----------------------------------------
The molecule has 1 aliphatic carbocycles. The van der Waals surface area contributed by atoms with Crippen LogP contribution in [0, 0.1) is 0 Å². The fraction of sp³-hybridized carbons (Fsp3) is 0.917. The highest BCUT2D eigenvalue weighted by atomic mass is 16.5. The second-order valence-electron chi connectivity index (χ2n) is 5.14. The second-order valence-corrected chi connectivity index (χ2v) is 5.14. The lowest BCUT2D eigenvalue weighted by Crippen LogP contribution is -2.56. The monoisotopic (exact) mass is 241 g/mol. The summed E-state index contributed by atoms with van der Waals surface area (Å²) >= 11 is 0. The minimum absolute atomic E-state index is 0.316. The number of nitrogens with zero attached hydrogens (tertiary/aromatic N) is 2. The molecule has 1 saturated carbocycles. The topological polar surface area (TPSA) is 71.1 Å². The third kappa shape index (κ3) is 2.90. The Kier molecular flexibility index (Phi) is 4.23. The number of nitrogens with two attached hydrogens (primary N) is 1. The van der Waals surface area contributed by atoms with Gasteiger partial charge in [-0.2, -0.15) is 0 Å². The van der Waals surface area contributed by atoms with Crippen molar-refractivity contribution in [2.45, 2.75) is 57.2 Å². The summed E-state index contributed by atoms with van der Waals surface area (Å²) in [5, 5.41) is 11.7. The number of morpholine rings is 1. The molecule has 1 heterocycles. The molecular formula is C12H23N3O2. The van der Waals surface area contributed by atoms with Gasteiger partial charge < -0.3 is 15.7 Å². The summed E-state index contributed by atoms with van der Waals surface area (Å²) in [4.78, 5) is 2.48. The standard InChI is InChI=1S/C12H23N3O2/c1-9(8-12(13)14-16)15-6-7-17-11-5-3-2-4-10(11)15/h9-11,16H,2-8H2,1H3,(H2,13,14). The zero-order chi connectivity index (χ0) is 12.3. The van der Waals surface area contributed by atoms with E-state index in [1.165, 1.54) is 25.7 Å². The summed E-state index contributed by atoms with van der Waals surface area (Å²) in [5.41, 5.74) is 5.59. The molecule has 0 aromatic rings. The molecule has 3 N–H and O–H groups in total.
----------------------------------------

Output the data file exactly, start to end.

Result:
The molecule has 1 aliphatic carbocycles. The van der Waals surface area contributed by atoms with Crippen LogP contribution in [0, 0.1) is 0 Å². The fraction of sp³-hybridized carbons (Fsp3) is 0.917. The highest BCUT2D eigenvalue weighted by atomic mass is 16.5. The second-order valence-electron chi connectivity index (χ2n) is 5.14. The second-order valence-corrected chi connectivity index (χ2v) is 5.14. The lowest BCUT2D eigenvalue weighted by Crippen LogP contribution is -2.56. The monoisotopic (exact) mass is 241 g/mol. The summed E-state index contributed by atoms with van der Waals surface area (Å²) >= 11 is 0. The minimum absolute atomic E-state index is 0.316. The number of nitrogens with zero attached hydrogens (tertiary/aromatic N) is 2. The molecule has 1 saturated carbocycles. The topological polar surface area (TPSA) is 71.1 Å². The third kappa shape index (κ3) is 2.90. The Kier molecular flexibility index (Phi) is 4.23. The number of nitrogens with two attached hydrogens (primary N) is 1. The van der Waals surface area contributed by atoms with Gasteiger partial charge in [-0.2, -0.15) is 0 Å². The van der Waals surface area contributed by atoms with Crippen molar-refractivity contribution in [2.45, 2.75) is 57.2 Å². The summed E-state index contributed by atoms with van der Waals surface area (Å²) in [5, 5.41) is 11.7. The number of morpholine rings is 1. The molecule has 1 heterocycles. The molecular formula is C12H23N3O2. The van der Waals surface area contributed by atoms with Gasteiger partial charge < -0.3 is 15.7 Å². The summed E-state index contributed by atoms with van der Waals surface area (Å²) in [4.78, 5) is 2.48. The standard InChI is InChI=1S/C12H23N3O2/c1-9(8-12(13)14-16)15-6-7-17-11-5-3-2-4-10(11)15/h9-11,16H,2-8H2,1H3,(H2,13,14). The zero-order chi connectivity index (χ0) is 12.3. The van der Waals surface area contributed by atoms with E-state index in [1.165, 1.54) is 25.7 Å². The summed E-state index contributed by atoms with van der Waals surface area (Å²) in [5.41, 5.74) is 5.59. The molecule has 0 aromatic rings. The molecule has 3 N–H and O–H groups in total.